The taint which legitimate druggists are organizing to keep clear of was foreseen from the start by everybody who looked at Volsteadism with a view of its inevitable consequences.

With the public debarred from beer and light wines, bootlegging sprang into existence. One of its results is using a nominal drug trade as a mask for the sale of bad whiskey.

Liberalize the Volstead Act by allowing the people beer and light wines and the saloon drug store would disappear as quickly as it came. The pharmaceutical associations have to take action as they find it. Their efforts will doubtless have some effect in making a widespread evil less easy to put across than it has been. But the source of the trouble lies deeper than that.

An honorable and indispensable profession is being destroyed by the association of it with bootlegging ad the cause of bootlegging is Volsteadism.

The honest druggists have railed for the salvation of their business and the protection of the public. But the business will continue to suffer from an undeserved stigma and public demoralization will continue so long as prohibition is permitted to throw out of joint all the normalities of daily life and occupational activity.


Fleming’s Finest:

Dear Coverage Pointers Subscribers:

As I write this, I am staring at mountains of snow outside. The snowblower broke, and the plow couldn’t get down the street for days due to a car that got stuck during the recent storm. However, seeing the dog’s sheer joy while playing in the snow made being stuck at home pretty fun.

For this week’s case…

Country roads

Take me home

To the place I belong

West Virginia.

In this week’s case, the West Virginia Supreme Court found that there was a question of material fact whether the insured’s answer to a thirty-day-occupancy question on its insurance application was both false and material to the insurer’s decision to issue the policy. The insured was flipping the house and keeping personal property there, and the insurer did not demonstrate that the occupancy question was material.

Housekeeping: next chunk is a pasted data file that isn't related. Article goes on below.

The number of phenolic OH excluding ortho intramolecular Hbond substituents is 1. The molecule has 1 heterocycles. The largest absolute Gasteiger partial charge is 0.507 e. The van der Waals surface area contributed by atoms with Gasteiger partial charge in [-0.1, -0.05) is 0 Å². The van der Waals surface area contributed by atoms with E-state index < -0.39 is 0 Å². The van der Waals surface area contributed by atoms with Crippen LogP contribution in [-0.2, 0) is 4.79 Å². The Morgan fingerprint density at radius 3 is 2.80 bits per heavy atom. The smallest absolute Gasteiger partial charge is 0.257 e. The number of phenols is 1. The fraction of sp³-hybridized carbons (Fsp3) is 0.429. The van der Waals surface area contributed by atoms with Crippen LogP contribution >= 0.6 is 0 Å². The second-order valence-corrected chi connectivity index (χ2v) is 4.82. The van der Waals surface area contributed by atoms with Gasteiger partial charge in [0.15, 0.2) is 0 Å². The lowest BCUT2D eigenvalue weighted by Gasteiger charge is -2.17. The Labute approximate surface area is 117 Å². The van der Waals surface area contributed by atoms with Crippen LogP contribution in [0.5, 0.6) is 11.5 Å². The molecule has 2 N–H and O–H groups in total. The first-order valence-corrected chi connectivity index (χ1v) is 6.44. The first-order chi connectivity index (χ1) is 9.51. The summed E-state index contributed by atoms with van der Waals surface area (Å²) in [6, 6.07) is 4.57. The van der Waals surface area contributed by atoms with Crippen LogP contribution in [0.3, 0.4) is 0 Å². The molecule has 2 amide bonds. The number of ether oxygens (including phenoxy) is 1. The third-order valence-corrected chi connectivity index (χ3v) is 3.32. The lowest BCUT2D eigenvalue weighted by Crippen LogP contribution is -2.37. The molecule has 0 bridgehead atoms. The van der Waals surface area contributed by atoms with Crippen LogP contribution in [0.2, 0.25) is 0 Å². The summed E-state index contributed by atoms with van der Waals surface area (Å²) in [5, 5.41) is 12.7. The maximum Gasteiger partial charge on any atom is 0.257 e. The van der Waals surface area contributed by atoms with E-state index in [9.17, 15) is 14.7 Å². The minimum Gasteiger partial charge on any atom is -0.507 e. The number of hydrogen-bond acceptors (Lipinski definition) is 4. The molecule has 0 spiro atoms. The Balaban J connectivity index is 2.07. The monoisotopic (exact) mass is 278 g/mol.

Happy Thanksgiving,

Katherine A. Fleming

[email protected]


Payday – 100 Years Ago:

The Buffalo News
Buffalo, New York
25 Nov 1922


MAYVILLE, Nov. 25.—The Cherry Creek National bank won its lawsuit against the Fidelity and Casualty company of New York late Friday afternoon after a trial lasting all the week. The verdict was $8,485.65. The jury was out about four hours. The question involved was whether the safe in the bank had been properly locked the night before the $70,000 burglary in October last year. The defendant will appeal.


Ryan’s Capital Roundup:

Hello Loyal Coverage Pointers Subscribers:

Snowstorms in WNY hit hard, with schools, offices, and roads throughout the region closed. But don’t cancel those plans just yet. Amidst historic snowfall, my son shared a few laughs with his schoolmates at a birthday party on Saturday. Sure, we got quite a bit of snow in the suburbs north of Buffalo (the “Northtowns” for those in the know). But our neighbors to the south (you guessed it, the Southtowns) get hit much harder on a regular basis. The stories you have heard about neighbors digging out Buffalo Bills players are tales of standard Southtowns’ struggles, and those struggles are real. But don’t even get me started on the City of Buffalo itself, many residents of which have not yet seen a snowplow.

The winter is always a nice reminder that the City of Good Neighbors is a fitting moniker for Buffalo, with its responses to snowstorms a prime example. No snowblower halts at the property line; your neighbors are out of gas, old in age, or outright asleep. They’ll get you the next time around. Snowplow just buried your car? You can bet on three complete strangers appearing to shovel you out and push you on your way. It’s times like these that the community comes together and comes alive.